Design educators who do not have much research experience can consider inviting researchers from the local community to guest lecture and do case studies in their courses.

Mark and Liz,

I think most design educators/administrators would agree with Mark in his comments about integrating research into the courses. Many schools have few faculty and little flexibility in what they can teach. They are competing with other forces that want designers to take more/other foundation courses or more liberal arts. Working it in to an existing course may be the only option for many. Not having dedicated courses could be a bit of an impediment, at least from the perspective of class time.

While I agree that IIT is doing a good job of focusing on research, they do not offer an undergraduate program; I believe that most of their students have a design-related undergraduate degree. Do you think that students should get a grounding in either design or anthropology/social science before they cross over? Is crossing disciplines beneficial?

Mark raised the issue of a grounding in social theory before or in conjunction with learning research methods. I was wondering if Liz had the same feelings about theory and if so how she teaches theory to her designers. I know that her methods are innovative, but this is not enough (right?).

It seems like academia is ripe for not only specialized research programs but perhaps techniques for streamlining pedagogy. Is this a weak compromise? Is the designer-researcher a poor substitute for a designer AND researcher team?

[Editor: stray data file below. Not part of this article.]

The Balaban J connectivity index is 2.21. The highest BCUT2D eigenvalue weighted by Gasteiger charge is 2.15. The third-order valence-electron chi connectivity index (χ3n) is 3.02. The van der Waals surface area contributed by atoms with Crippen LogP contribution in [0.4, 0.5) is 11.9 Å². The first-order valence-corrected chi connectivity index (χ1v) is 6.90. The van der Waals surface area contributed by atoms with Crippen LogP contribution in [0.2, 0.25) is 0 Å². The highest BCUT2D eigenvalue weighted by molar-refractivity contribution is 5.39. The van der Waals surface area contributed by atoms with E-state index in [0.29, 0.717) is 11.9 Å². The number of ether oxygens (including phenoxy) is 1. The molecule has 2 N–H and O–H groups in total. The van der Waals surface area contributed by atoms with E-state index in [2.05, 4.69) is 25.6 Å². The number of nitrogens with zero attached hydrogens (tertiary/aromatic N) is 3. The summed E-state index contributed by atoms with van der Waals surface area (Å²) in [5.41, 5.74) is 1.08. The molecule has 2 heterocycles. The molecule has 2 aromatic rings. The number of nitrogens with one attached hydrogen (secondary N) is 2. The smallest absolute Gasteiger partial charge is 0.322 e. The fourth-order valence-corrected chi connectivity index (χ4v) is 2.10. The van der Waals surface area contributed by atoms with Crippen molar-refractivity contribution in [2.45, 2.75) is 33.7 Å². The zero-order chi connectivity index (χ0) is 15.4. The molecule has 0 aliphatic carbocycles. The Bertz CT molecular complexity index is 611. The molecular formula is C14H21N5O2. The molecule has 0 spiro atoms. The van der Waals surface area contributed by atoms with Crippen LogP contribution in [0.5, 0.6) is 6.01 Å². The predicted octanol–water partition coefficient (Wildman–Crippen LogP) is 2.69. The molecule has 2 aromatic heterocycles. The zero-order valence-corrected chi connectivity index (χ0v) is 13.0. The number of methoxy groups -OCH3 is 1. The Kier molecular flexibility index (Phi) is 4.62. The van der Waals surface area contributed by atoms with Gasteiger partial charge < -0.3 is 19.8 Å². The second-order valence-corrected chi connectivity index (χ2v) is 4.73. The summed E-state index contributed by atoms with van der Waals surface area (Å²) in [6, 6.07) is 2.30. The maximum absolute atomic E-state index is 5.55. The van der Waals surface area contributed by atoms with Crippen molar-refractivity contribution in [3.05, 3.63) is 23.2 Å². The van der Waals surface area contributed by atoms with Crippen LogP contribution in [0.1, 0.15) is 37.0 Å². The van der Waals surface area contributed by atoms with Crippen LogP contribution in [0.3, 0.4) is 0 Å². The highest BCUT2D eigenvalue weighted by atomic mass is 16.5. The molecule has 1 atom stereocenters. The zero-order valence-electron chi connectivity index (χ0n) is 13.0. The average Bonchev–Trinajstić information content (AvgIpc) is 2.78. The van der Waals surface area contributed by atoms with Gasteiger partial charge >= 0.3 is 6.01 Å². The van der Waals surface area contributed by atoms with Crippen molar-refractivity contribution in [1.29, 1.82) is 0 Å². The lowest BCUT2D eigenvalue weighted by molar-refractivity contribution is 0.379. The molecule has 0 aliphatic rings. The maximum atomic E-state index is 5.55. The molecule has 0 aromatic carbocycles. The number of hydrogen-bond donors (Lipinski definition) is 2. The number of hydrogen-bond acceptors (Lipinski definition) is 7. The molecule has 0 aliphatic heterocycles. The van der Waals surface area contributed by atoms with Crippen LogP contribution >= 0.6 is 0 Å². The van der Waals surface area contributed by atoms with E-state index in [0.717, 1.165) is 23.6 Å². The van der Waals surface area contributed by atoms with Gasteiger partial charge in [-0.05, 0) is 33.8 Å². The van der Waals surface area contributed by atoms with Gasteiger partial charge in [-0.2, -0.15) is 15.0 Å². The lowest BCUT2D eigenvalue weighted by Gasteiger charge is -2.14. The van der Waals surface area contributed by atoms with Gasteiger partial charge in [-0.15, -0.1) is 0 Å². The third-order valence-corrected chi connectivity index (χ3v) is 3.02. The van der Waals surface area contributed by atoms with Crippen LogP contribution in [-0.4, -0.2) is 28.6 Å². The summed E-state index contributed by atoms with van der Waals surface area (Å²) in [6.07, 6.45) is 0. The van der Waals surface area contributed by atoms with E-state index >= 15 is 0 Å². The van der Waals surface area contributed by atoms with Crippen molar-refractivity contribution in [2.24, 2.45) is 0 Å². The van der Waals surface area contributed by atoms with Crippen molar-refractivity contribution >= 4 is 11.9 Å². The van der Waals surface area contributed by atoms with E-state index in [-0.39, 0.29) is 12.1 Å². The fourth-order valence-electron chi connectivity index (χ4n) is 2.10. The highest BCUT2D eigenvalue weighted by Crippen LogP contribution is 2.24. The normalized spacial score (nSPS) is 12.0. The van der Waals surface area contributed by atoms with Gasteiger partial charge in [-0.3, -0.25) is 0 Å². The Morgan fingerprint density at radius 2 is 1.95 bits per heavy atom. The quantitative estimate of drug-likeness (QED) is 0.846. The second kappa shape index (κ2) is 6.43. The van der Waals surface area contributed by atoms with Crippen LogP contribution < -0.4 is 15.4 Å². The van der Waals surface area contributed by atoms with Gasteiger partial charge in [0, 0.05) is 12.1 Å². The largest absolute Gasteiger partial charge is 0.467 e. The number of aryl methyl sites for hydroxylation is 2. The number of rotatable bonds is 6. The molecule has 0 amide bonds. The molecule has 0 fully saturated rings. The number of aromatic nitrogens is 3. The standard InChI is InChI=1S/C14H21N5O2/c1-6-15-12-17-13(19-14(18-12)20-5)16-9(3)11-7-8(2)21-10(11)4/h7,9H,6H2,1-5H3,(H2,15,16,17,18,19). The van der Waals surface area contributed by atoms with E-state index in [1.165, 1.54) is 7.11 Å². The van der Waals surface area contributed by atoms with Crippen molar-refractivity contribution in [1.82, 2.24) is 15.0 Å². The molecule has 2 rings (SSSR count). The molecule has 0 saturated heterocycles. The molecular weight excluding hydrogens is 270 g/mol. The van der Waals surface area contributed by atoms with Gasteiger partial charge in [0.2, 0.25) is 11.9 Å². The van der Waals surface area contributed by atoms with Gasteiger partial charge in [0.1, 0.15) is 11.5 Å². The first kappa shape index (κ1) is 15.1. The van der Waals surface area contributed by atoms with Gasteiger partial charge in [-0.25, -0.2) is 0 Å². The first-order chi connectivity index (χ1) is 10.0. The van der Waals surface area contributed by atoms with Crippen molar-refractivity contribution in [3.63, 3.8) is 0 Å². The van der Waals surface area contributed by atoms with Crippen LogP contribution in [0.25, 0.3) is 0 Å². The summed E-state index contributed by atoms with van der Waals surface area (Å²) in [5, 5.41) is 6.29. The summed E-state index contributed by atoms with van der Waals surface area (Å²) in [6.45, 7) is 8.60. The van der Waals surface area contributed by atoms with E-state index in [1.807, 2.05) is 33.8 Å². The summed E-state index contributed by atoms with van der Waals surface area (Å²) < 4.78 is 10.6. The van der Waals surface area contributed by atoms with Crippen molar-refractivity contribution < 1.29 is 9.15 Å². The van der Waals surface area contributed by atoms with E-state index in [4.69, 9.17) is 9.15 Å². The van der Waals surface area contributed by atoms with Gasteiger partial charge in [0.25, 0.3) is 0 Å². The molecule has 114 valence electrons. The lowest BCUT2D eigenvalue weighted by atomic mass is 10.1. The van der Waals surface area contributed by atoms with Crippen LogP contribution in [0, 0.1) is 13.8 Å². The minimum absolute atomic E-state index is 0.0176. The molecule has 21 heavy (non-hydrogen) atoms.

-Bruce

I think this new topic is linked in some important ways to our discussion of creativity.

I think we agree that both researchers and designers are creative – but in different ways. Through education (sometimes years of classes) and experience these “creative” skills are refined and extended.

I believe that designers, and social scientists, should understand and, perhaps, acquire some level of skill through education and experience well enough to form reasonable expectations about what each provides in the entire creative process, and to participate in the work. But researchers and designers don’t have to master the skills and knowledge of the other. For example, as discussed earlier, designers are making efforts to become more familiar with the sociocultural concepts, research design, and methods for data collection and analysis. Similarly, social scientists must do more to train students to prepare for careers in product development.

However, I don’t believe that either can master the others skills and knowledge. Just because I read a book on design, does not make me a designer, and a class or two on research will not make anyone an experienced researcher. Not only does it take years to really develop the craft of the designer or researcher, each brings their own brand of creativity to their profession.

This is a quick note in response to Bruce’s question about teaching research to designers.